When I arrived with Joanna in the Old Vic foyer, I was very impressed by the beautiful, classic elegance of the theatre, which was originally built in 1818. Huge chandeliers were dangling from the ceiling and as we walked up the grand staircase towards the stalls, there were photos on the walls of very famous actors who had appeared there over the decades, such as Sir Laurence Olivier, Richard Burton, Sir John Gielgud and Peter O’Toole. It was like the wall of fame. American actor Kevin Spacey has been the artistic director there since 2003.

Our tickets were booked in the Lilian Baylis circle, which, we were told, was closed, when we arrived. This would have been right at the top and quite a distance from the stage, so luckily, we were upgraded to better seats further down in the dress circle with a much better view of the stage and the captioning, which was positioned at both sides of the stage. This turned out to be a real stroke of luck because I think I would have had difficulty seeing the captioning from higher up.

The play is set just before the First World War in 1913-14, with all the action taking place in the elegant drawing room of the posh Winslow family home. It is based on a true story of a father’s fight to clear his son’s name when he is expelled from Naval College after being wrongly convicted of theft. Driven by a passionate belief in fighting for justice whatever it takes, the father hires the best lawyer in the country to fight the case and they take on the establishment together. Despite immense personal cost to his own health and family sacrifices, the father refuses to be beaten. Amidst a media frenzy, the case is even debated in the House of Commons and the boy’s name is eventually cleared.

At first I was slightly distracted by the stiff formality of the setting and the upper middle-class dialogue of the period. As the plot unfolded though, I found it increasingly gripping and engaging. I realised that the story has as much relevance today as it did then. It is simply about a father desperately fighting for justice against an impenetrable establishment, which we can definitely still relate to today. I thought that Henry Goodman acted the part of the father, Arthur Winslow, brilliantly, as did Peter Sullivan as the aloof cold-fish lawyer Sir Peter Morton and Naomi Frederick as the suffragette daughter Catherine Winslow.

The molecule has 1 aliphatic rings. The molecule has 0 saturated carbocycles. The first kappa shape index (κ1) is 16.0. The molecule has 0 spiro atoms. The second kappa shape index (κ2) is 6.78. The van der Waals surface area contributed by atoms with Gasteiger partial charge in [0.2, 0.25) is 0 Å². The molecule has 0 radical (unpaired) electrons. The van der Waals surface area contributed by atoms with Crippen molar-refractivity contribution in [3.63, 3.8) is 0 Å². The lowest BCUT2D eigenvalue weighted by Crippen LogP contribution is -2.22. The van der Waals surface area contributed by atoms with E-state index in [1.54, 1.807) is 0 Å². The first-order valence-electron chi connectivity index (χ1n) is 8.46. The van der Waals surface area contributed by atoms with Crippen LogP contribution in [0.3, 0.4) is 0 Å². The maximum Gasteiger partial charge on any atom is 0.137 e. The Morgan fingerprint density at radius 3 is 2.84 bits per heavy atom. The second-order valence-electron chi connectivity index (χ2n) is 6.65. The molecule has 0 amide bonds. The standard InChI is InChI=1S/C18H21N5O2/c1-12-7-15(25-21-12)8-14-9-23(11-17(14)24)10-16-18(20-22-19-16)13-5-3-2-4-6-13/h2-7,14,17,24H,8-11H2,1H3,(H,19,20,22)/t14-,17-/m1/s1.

As the actors moved across the stage during the performance, I thought that it was a really good idea to have the STAGETEXT captioning on both sides of the stage, as my eyes moved from one side to the other to follow the actors. I also noticed that there were quite a few elderly people in the audience and I thought about how having live captioning at theatre performances is a great idea for elderly people with hearing loss, although it makes the theatre more accessible for people of all ages, regardless of whether you have a hearing loss or not.

I thoroughly enjoyed watching this play at the Old Vic and I’m really looking forward to seeing my next theatre performance with live captioning. After not going to the theatre at all after losing most of my hearing about three years ago, I can’t believe that I’ve actually seen more plays this year than I have been to football matches! I never saw myself as a culture vulture.





















Joanna’s perspective – The sky’s not the limit when there are footprints on the moon

When I woke up last Saturday morning, I couldn’t have imagined how my bank holiday weekend would turn out. My husband Richard and I woke up early to drive to Eastbourne. We were attending Hearing Link’s first ‘Link-Up’ programme to be held in England. It was meant to be a follow-up programme for people with acquired hearing loss and their partners, family members or friends who had attended one of their intensive rehabilitation programmes (IRPs) last year.